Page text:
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Supplier Beware: Appropriate Payments at Your Own Risk
Liteco v Nova Scotia (Transportation and Infrastructure Renewal), 2017 NSSC 304
Whether you’re a general contractor, a subcontractor, or a supplier, this decision regarding the application of the Builders’ Lien Act is important for your business.
In this case, a general contractor (the “GC”) hired an electrical subcontractor (the “Sub”) on a project to build a school for the Province of Nova Scotia. The Sub sourced its electrical supplies from a third party supplier (the “Supplier”).
Before the Supplier would give materials to the Sub, it required the GC’s agreement to pay the Sub by way of cheques made out to the Sub and the Supplier jointly (the “Joint Cheque Agreement”). The GC agreed.
The first cheque was made out jointly, but the rest were made out to the Sub alone; however, the Sub actually did pay money over to the Supplier each time it received a cheque from the GC: it either endorsed the payments over to the Supplier directly, or deposited the cheques itself and issued new cheques to the Supplier out of those funds. The Supplier did not object.
The school was the only project that the Sub and the Supplier had ongoing at the time, but the Sub had other outstanding accounts with the Supplier from past projects. Most importantly:
- The Supplier accepted, and deposited, more than it was owed on the project from the GC (through the Sub);
- The Supplier knew that only the first cheque adhered to the Joint Cheque Agreement, but accepted the money regardless;
- The Supplier applied the majority of that money to other, older, unrelated debts of the Sub; and
- The Supplier then liened the school and tried to claim the project debt from the GC, saying it was never paid on the project in the first place.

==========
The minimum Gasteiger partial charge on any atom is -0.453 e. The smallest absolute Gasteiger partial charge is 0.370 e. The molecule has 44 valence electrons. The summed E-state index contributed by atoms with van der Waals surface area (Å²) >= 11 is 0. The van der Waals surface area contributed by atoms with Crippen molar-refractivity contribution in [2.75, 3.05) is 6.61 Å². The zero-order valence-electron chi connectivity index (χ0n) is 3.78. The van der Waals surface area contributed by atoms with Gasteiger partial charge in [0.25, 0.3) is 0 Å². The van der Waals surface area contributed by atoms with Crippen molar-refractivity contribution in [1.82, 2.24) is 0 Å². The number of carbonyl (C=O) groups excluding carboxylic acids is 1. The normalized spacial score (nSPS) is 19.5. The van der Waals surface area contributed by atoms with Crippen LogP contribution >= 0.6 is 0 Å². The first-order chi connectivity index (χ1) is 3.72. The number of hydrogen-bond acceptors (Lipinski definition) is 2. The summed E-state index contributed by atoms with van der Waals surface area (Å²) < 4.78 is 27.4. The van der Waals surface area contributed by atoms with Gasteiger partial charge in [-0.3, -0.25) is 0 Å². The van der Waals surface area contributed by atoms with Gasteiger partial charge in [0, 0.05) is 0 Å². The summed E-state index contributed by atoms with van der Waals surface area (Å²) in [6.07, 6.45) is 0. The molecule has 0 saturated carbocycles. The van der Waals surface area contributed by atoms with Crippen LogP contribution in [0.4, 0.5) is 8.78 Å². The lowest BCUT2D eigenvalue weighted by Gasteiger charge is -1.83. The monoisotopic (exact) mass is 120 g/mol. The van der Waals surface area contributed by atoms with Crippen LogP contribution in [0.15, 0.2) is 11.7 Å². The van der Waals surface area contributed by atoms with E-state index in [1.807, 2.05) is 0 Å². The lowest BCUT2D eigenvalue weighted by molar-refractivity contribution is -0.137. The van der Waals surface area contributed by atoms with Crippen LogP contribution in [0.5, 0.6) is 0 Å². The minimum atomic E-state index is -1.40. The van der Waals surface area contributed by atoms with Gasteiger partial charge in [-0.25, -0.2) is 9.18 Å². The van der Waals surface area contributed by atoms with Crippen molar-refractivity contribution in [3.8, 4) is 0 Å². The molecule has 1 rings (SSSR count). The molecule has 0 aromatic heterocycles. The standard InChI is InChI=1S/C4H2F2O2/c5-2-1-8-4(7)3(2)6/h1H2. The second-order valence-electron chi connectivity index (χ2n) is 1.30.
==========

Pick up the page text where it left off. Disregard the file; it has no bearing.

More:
The Supplier was not a party to the Joint Cheque Agreement (only the GC and the Sub were), so the Supplier had no argument in contract. Despite this, the Supplier relied on an old legal doctrine called “equitable assignment”, which holds that where a debtor is directed to pay a creditor’s money to a third party, but fails and pays the creditor instead, and the creditor runs away with the funds, the debtor may have to pay third party again (i.e., may be liable to pay the debt twice).
Before this case, there was no law in Nova Scotia on how (if at all) the doctrine of equitable assignment applied to liens and construction cases. In this decision, Justice Robertson of the Supreme Court answered two questions:
- When a creditor (the Sub) assigns its debt to a third party (the Supplier) by way of an equitable assignment, is the debtor (the GC) liable to pay the assignee if:
- it has already directly paid the creditor more than the amount of the creditor’s debt to the assignee, and
- the creditor has actually already paid the assignee in full, and
- the assignee accepted those payments directly from the assignor/creditor, contrary to the terms of the equitable assignment agreement?
The answer to Question 1 was “no”: because the Sub had paid over more than the Supplier was actually owed on the project, there was no debt for the GC to pay. In other words, a third party can only claim under equitable assignment if it had not, in fact, been paid in the first place. In this case, the Supplier was paid (even though it put the money towards other debts).
- Is a supplier permitted to apply payments from a contractor on a project pursuant to the Builders’ Lien Act to other older, unrelated debts owed by the contractor, and then claim a lien on the project lands?
The answer to Question 2 was also “no”: because the funds from the GC to the Sub – and then from the Sub to the Supplier – were impressed with a trust under sections 44B(1) and 44B(2) of the Builders’ Lien Act, and because the Supplier knew this, the Supplier was not allowed to appropriate them to other debts and then lien on the project to which the trust related.
The takeaway is this: suppliers appropriate project funds to other debts at their own risk! They cannot take advantage of the Builders’ Lien Act lien provisions if they have done so. General contractors can rely on the protections of the Act’s trust provisions in the case of lien claims.